He told me of many jobs while he was at Williams, but one stays in my memory a dozen times a day, especially when I am working by traveling through a dismal, endless security line or waiting in a line to check into a hotel or noticing that my bed in my new hotel has a ripped sheet and is next to a noisy air-conditioner.
My father had a job thanks to a kindly man named Taylor Ostrander at a fraternity called Sigma Psi. My father’s job was to wash dishes in the basement of the frat house as the other boys finished their lunches and dinners. (One of the boys, Richard Helms, went on to be director of the C.I.A., but that’s another story.) He toiled down there at a huge sink, with steam rising and detergent getting on his unimaginably soft hands. He wore a stocking cap to keep his already curly hair from going crazy.
It was the 1930’s, and Jews weren’t allowed in any fraternity at Williams. Many years later, maybe in the 1980’s, by which time my father had become a major economist and public policy discussant, I asked him if he felt angry about having to wash dishes to pay his way through school in a fraternity that didn’t admit Jews. “Not at all,” he said. “I didn’t have the luxury of feeling aggrieved. I was just grateful to have a job so I could go to one of the best schools in the country.”
Stein has written other articles about his father’s experience at Williams, the most famous of which concerned his father’s 50th (?) reunion. That article was re-printed in the Alumni Review, but I can’t find a copy anywhere.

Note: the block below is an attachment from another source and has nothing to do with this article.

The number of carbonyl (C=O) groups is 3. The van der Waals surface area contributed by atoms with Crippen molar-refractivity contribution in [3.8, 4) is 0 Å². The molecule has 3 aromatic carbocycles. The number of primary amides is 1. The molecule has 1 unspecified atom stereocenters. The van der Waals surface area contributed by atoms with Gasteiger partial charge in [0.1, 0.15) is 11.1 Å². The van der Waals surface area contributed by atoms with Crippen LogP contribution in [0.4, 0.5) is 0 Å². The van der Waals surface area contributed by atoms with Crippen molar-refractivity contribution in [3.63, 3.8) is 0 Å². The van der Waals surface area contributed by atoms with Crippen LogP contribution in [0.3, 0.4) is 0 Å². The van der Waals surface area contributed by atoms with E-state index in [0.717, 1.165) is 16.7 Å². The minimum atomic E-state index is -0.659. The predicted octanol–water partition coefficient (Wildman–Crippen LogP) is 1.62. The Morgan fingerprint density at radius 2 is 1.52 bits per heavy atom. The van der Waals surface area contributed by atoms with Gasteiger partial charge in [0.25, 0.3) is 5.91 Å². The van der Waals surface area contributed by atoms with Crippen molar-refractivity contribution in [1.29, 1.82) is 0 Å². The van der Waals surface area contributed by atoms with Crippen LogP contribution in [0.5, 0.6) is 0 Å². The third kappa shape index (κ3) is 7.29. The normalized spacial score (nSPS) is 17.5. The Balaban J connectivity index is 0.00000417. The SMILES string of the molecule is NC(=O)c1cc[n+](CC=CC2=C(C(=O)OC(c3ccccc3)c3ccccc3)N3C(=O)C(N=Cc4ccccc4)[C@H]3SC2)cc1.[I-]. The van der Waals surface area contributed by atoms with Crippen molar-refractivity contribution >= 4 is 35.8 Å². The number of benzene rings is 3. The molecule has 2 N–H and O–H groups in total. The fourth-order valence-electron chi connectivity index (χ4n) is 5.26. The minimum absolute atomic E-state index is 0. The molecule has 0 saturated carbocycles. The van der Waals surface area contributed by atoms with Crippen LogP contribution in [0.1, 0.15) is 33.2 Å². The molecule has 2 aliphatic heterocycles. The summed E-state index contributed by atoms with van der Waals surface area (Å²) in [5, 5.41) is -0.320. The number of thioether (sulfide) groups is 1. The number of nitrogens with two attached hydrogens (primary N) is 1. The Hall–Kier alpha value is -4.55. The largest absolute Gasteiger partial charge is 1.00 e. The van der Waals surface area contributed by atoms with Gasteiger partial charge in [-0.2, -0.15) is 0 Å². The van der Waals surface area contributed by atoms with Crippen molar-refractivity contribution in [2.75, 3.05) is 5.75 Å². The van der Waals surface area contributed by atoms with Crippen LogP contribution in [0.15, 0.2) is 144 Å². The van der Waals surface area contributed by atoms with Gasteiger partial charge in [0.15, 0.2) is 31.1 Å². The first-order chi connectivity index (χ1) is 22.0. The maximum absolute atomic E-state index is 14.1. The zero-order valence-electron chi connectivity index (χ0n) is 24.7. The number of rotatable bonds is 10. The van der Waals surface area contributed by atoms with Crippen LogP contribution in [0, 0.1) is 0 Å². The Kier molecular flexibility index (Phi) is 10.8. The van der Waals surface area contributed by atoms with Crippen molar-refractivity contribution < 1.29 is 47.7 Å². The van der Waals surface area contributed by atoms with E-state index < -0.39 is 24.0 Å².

Then I spoke to about 500 widows, widowers, mothers, fathers, fianc�es of men who had been killed in the war on terror. They were totally devoted to one another and to helping one another through their grueling losses. They were probably the most spiritually fit, unselfish human beings I have ever met. One showed me the contents of his son’s wallet when his son was killed. A dollar bill still had a blood stain on it. The father cried when he showed it to me. Be grateful that the armed forces of this country have such brave families.
AS I told them, we could do without Hollywood for a century. We could not do without them and their sacrifice for a week. Gratitude. As my pal Phil DeMuth says, it’s the only totally reliable get-rich-quick scheme. Gratitude. Losing the luxury of feeling aggrieved when, if you look closely, you have an opportunity. My father washed dishes at the Sigma Psi house so that he could build an education and a life for the family he did not even have yet.
At my house, I always insist on doing the dishes, and I feel a thrill of gratitude for what washing a dish can do with every swipe of the sponge. Wiping away the selfishness of the moment, building a life for my son. The zen of dishwashing. The zen of gratitude. The zen of riches. Thanks, Pop.
I did the dishes myself last night, as my father did after so many week-end meals during my youth. Indeed, he still does the dishes when we visit my parents in the house in which I grew up.
Thanks to Eph fathers everywhere.
Eric Smith ’99 wishes his father a posthumous Happy Birthday. My own father (class of ’58) is in town for an 18 hour visit. Swim in the hotel pool with the granddaughters, dinner with the family, perhaps a little snowman-making tomorrow morning — although Mom will probably be in charge of that.
Such a brief visit can be taxing for all concerned, of course. Leave work early, pick up the kids, remember their bathing suits, find parking, and so on. But the classic song to keep in mind is Cats in the Cradle.
And the cat’s in the cradle and the silver spoon,
Little boy blue and the man in the moon.
“When you coming home, son?” “I don’t know when,
But we’ll get together then, dad.